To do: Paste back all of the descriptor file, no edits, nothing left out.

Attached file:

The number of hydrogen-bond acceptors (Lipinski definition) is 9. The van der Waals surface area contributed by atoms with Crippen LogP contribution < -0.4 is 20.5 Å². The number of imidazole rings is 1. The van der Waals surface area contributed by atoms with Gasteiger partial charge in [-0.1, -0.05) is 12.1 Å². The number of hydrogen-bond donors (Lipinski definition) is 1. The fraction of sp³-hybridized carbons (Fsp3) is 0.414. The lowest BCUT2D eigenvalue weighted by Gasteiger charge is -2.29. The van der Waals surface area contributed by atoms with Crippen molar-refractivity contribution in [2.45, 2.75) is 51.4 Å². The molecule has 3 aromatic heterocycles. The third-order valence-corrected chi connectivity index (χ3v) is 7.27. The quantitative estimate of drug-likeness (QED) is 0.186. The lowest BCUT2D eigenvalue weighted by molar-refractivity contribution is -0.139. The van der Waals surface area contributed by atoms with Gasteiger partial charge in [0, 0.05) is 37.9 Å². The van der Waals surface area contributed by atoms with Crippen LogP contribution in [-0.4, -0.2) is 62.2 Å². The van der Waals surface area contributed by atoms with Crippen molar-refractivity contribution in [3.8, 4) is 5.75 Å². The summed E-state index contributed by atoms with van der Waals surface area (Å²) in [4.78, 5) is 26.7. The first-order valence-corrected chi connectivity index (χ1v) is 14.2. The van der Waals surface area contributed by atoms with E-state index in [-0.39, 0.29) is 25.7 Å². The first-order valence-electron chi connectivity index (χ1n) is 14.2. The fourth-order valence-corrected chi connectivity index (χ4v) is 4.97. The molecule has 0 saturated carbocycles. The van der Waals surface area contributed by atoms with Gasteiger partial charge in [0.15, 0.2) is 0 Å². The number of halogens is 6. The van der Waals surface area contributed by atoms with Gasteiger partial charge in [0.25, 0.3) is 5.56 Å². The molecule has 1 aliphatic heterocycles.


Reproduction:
The number of hydrogen-bond acceptors (Lipinski definition) is 9. The van der Waals surface area contributed by atoms with Crippen LogP contribution < -0.4 is 20.5 Å². The number of imidazole rings is 1. The van der Waals surface area contributed by atoms with Gasteiger partial charge in [-0.1, -0.05) is 12.1 Å². The number of hydrogen-bond donors (Lipinski definition) is 1. The fraction of sp³-hybridized carbons (Fsp3) is 0.414. The lowest BCUT2D eigenvalue weighted by Gasteiger charge is -2.29. The van der Waals surface area contributed by atoms with Crippen molar-refractivity contribution in [2.45, 2.75) is 51.4 Å². The molecule has 3 aromatic heterocycles. The third-order valence-corrected chi connectivity index (χ3v) is 7.27. The quantitative estimate of drug-likeness (QED) is 0.186. The lowest BCUT2D eigenvalue weighted by molar-refractivity contribution is -0.139. The van der Waals surface area contributed by atoms with Gasteiger partial charge in [0, 0.05) is 37.9 Å². The van der Waals surface area contributed by atoms with Crippen LogP contribution in [-0.4, -0.2) is 62.2 Å². The van der Waals surface area contributed by atoms with Crippen molar-refractivity contribution in [3.8, 4) is 5.75 Å². The summed E-state index contributed by atoms with van der Waals surface area (Å²) in [4.78, 5) is 26.7. The first-order valence-corrected chi connectivity index (χ1v) is 14.2. The van der Waals surface area contributed by atoms with E-state index in [-0.39, 0.29) is 25.7 Å². The first-order valence-electron chi connectivity index (χ1n) is 14.2. The fourth-order valence-corrected chi connectivity index (χ4v) is 4.97. The molecule has 0 saturated carbocycles. The van der Waals surface area contributed by atoms with Gasteiger partial charge in [0.15, 0.2) is 0 Å². The number of halogens is 6. The van der Waals surface area contributed by atoms with Gasteiger partial charge in [0.25, 0.3) is 5.56 Å². The molecule has 1 aliphatic heterocycles.